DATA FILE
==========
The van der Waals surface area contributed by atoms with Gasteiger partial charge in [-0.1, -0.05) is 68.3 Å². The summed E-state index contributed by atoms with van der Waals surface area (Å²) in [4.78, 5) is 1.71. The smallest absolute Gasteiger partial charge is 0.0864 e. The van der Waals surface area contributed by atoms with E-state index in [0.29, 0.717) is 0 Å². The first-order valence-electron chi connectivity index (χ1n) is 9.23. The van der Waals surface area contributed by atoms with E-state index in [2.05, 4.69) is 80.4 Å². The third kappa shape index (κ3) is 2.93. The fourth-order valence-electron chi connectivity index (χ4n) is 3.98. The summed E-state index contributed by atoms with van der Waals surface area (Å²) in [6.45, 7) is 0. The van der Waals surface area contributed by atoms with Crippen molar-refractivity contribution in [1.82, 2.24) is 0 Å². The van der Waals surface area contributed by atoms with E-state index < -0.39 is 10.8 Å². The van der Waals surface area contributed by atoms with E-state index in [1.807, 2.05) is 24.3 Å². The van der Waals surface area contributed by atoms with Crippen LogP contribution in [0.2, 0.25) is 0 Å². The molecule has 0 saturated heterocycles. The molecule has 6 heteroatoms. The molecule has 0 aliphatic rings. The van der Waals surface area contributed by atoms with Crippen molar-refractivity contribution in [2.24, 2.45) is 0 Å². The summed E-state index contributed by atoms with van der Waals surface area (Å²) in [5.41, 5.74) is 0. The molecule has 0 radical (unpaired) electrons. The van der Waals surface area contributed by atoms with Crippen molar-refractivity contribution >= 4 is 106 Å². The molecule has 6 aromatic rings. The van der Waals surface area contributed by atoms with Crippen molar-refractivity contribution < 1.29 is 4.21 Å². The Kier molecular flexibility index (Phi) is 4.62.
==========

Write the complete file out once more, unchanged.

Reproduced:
The van der Waals surface area contributed by atoms with Gasteiger partial charge in [-0.1, -0.05) is 68.3 Å². The summed E-state index contributed by atoms with van der Waals surface area (Å²) in [4.78, 5) is 1.71. The smallest absolute Gasteiger partial charge is 0.0864 e. The van der Waals surface area contributed by atoms with E-state index in [0.29, 0.717) is 0 Å². The first-order valence-electron chi connectivity index (χ1n) is 9.23. The van der Waals surface area contributed by atoms with E-state index in [2.05, 4.69) is 80.4 Å². The third kappa shape index (κ3) is 2.93. The fourth-order valence-electron chi connectivity index (χ4n) is 3.98. The summed E-state index contributed by atoms with van der Waals surface area (Å²) in [6.45, 7) is 0. The van der Waals surface area contributed by atoms with Crippen molar-refractivity contribution in [1.82, 2.24) is 0 Å². The van der Waals surface area contributed by atoms with E-state index < -0.39 is 10.8 Å². The van der Waals surface area contributed by atoms with E-state index in [1.807, 2.05) is 24.3 Å². The van der Waals surface area contributed by atoms with Crippen LogP contribution in [0.2, 0.25) is 0 Å². The molecule has 0 saturated heterocycles. The molecule has 6 heteroatoms. The molecule has 0 aliphatic rings. The van der Waals surface area contributed by atoms with Crippen molar-refractivity contribution in [2.24, 2.45) is 0 Å². The summed E-state index contributed by atoms with van der Waals surface area (Å²) in [5.41, 5.74) is 0. The molecule has 0 radical (unpaired) electrons. The van der Waals surface area contributed by atoms with Crippen molar-refractivity contribution >= 4 is 106 Å². The molecule has 6 aromatic rings. The van der Waals surface area contributed by atoms with Crippen molar-refractivity contribution < 1.29 is 4.21 Å². The Kier molecular flexibility index (Phi) is 4.62.